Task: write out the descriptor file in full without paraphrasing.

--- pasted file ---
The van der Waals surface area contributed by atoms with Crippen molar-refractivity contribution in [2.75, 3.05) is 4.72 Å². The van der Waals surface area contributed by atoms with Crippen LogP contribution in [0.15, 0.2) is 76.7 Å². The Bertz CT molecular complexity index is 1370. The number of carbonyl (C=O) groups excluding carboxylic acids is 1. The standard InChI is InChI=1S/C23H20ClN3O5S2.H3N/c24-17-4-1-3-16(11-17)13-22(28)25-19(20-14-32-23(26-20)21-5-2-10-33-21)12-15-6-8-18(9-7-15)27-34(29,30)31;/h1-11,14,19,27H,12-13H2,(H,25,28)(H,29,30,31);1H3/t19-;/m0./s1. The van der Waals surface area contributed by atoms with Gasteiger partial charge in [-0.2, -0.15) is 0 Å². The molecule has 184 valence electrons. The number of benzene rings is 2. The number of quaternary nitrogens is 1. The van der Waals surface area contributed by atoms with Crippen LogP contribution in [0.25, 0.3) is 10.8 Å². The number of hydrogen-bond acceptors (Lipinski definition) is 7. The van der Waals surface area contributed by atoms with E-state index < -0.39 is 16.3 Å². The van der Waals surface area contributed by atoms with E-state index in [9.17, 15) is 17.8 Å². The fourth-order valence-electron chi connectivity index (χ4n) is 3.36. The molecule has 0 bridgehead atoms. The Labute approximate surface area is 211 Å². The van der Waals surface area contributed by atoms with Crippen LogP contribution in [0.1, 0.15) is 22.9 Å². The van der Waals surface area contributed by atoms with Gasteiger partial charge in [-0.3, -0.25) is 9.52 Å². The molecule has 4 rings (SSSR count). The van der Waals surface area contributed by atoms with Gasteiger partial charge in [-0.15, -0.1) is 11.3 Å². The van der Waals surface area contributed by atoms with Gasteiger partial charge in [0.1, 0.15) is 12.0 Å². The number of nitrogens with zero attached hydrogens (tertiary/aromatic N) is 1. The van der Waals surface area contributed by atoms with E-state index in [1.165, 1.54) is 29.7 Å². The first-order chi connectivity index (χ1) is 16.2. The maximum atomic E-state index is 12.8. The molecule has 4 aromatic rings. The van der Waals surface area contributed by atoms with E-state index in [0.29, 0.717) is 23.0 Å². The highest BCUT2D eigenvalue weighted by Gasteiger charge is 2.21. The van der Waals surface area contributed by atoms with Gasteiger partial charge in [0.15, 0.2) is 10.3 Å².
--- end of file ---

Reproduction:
The van der Waals surface area contributed by atoms with Crippen molar-refractivity contribution in [2.75, 3.05) is 4.72 Å². The van der Waals surface area contributed by atoms with Crippen LogP contribution in [0.15, 0.2) is 76.7 Å². The Bertz CT molecular complexity index is 1370. The number of carbonyl (C=O) groups excluding carboxylic acids is 1. The standard InChI is InChI=1S/C23H20ClN3O5S2.H3N/c24-17-4-1-3-16(11-17)13-22(28)25-19(20-14-32-23(26-20)21-5-2-10-33-21)12-15-6-8-18(9-7-15)27-34(29,30)31;/h1-11,14,19,27H,12-13H2,(H,25,28)(H,29,30,31);1H3/t19-;/m0./s1. The van der Waals surface area contributed by atoms with Gasteiger partial charge in [-0.2, -0.15) is 0 Å². The molecule has 184 valence electrons. The number of benzene rings is 2. The number of quaternary nitrogens is 1. The van der Waals surface area contributed by atoms with Crippen LogP contribution in [0.25, 0.3) is 10.8 Å². The number of hydrogen-bond acceptors (Lipinski definition) is 7. The van der Waals surface area contributed by atoms with E-state index < -0.39 is 16.3 Å². The van der Waals surface area contributed by atoms with E-state index in [9.17, 15) is 17.8 Å². The fourth-order valence-electron chi connectivity index (χ4n) is 3.36. The molecule has 0 bridgehead atoms. The Labute approximate surface area is 211 Å². The van der Waals surface area contributed by atoms with Crippen LogP contribution in [0.1, 0.15) is 22.9 Å². The van der Waals surface area contributed by atoms with Gasteiger partial charge in [-0.3, -0.25) is 9.52 Å². The molecule has 4 rings (SSSR count). The van der Waals surface area contributed by atoms with Gasteiger partial charge in [-0.15, -0.1) is 11.3 Å². The van der Waals surface area contributed by atoms with Gasteiger partial charge in [0.1, 0.15) is 12.0 Å². The number of nitrogens with zero attached hydrogens (tertiary/aromatic N) is 1. The van der Waals surface area contributed by atoms with E-state index in [1.165, 1.54) is 29.7 Å². The first-order chi connectivity index (χ1) is 16.2. The maximum atomic E-state index is 12.8. The molecule has 4 aromatic rings. The van der Waals surface area contributed by atoms with E-state index in [0.29, 0.717) is 23.0 Å². The highest BCUT2D eigenvalue weighted by Gasteiger charge is 2.21. The van der Waals surface area contributed by atoms with Gasteiger partial charge in [0.15, 0.2) is 10.3 Å².